- Repeat the entire process on the second leg, working carefully but quickly. Immediately replace the covers. Leave the wraps on until the cotton strips dry. This may take about 20 to 25 minutes. If the fever is still high after half an hour, repeat the procedure.
- In the absence of the materials described above, others will do. If cotton strips are unavailable when your child produces a high fever, you can substitute a pair of adult cotton tube socks or a pair of your own knee socks that can reach well up your child’s legs. In lieu of towels, simply cover your child’s wrapped legs and feet with a blanket to prevent too-rapid cooling. If you do not have a fresh lemon, try adding vinegar to the water instead.
Observe for changes in behavior, levels of consciousness or onset of convulsions and dehydration. Most parents have little problem with this as “parental intuition” plays a role. Your “feeling” should be listened to as it may prevent a fever or illness from getting out of hand.
Dehydration may be assessed by pinching and feeling the skin on the face and hands for turgor (does the skin bounce back to its normal position) and dryness and observing the tongue for moisture. In newborns, retraction of the fontenells is a sign of dehydration as well. If in doubt, contact your physician.
Restrict Iron Supplements. Infective organisms thrive on iron. As well, do not give child meat while ill.
Remain calm. Let your child know that you are there for them and that you care. This is felt to be one of the main therapeutic values of “chicken soup”. Often times this is all it takes to ally fears and anxiety, which will aid in the healing process. Fear and anxiety have been shown in studies to depress the immune system.
Preventing Fevers in Children
- Although it’s impossible to protect your child from every illness, try to keep your child away from sick playmates. Fever-producing contagious viruses and bacterial infections travel easily from child to child.
- Keep your child warm by selecting proper clothing. Physical warmth is a topic near and dear to me so check out my previous post on it.
- You know your child better than anyone else does. If your child runs a fever when overtired or overexcited, intervene and encourage a rest period to allow his body to slow down and recuperate.
Emergency Treatment For A Febrile Seizure
Occasionally, a child with a fever will have a seizure. This is called a febrile seizure, and it demands immediate attention.
If your child has a febrile seizure, he or she needs to see a doctor immediately-not tomorrow morning. Call for emergency help. While waiting for emergency help, keep your child upright and make sure he is breathing well. Stay with him or her and talk reassuringly to him.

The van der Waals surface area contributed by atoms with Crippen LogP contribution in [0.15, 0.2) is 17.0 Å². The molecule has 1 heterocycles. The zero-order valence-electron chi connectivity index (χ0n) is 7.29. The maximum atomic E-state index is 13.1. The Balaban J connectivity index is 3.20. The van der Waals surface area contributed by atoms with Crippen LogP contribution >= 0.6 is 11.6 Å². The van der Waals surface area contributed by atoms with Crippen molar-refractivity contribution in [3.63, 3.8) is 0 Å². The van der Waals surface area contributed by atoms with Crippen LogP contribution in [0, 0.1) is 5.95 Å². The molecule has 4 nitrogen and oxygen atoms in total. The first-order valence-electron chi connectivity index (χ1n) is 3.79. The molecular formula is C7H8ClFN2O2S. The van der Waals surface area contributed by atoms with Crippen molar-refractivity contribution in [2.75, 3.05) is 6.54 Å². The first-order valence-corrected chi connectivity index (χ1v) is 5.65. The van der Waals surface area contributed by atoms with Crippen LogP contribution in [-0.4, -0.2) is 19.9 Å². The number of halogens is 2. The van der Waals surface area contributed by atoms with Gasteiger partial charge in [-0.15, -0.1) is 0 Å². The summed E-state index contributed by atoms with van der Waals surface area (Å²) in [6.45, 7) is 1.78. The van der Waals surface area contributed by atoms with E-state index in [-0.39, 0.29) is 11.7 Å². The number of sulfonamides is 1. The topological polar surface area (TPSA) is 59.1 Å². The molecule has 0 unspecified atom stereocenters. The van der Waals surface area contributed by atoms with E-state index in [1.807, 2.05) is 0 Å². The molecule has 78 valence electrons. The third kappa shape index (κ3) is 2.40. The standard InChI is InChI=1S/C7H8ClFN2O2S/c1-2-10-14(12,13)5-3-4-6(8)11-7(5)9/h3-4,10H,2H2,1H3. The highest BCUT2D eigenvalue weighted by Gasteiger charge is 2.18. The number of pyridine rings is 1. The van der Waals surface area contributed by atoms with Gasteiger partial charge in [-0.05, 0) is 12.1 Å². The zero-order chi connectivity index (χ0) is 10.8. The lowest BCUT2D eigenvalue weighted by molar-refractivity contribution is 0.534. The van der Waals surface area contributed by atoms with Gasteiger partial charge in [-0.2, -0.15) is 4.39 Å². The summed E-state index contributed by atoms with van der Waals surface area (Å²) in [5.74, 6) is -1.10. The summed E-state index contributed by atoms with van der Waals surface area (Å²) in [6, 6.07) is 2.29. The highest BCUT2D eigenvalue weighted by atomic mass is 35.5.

Watch for changes in your child’s breathing and/or color. Be sure his airway stays open. Clear the area around your child to prevent injury. Do not try to hold him down. Restraining a thrashing child can cause additional injury. Try placing a soft pillow or blanket under your child’s head. Loosen clothing to prevent injury and ease discomfort.
Do not try to force anything into your child’s mouth. You might cause him to choke, or suffer a bite yourself.
If vomiting occurs, turn your child’s head to the side so that there is no risk of his choking on inhaled vomit. If possible, keep his or her whole body turned on the side as well.
Facts About Fevers in Children
- Normal temperature varies amongst individuals. Get to know your child’s typical temperature by measuring it when they are healthy.
- Children tend to run fevers higher than adults.
- Fevers usually peak in the late afternoon.
- Fever medications can mask symptoms – your child acts as though his/her health has improved, but it really hasn’t.
- Fever reducing medications may actually prolong the illness – use these medications sparingly. Ask yourself if you are giving your child this medication to decrease your own anxiety or to make your child more comfortable.
- A basic fever, one due to minor bacterial or viral illness, can be an expression of the immune system working at its best.
- Many children’s fever reducing medications contain food additives such as artificial colors and flavors. Many of these additives are known to cause hyperactivity, negatively affect asthmatics or other negative side effects. Find a medication that does not contain these harmful ingredients while your child is well to keep at home for emergency use during illness.
I hope that this information proves to be eye opening and useful. This is such a sticky topic for parents and something I hope I gave you a different perspective on.
If you would like some addition information about using herbs for fever support, please check out this post.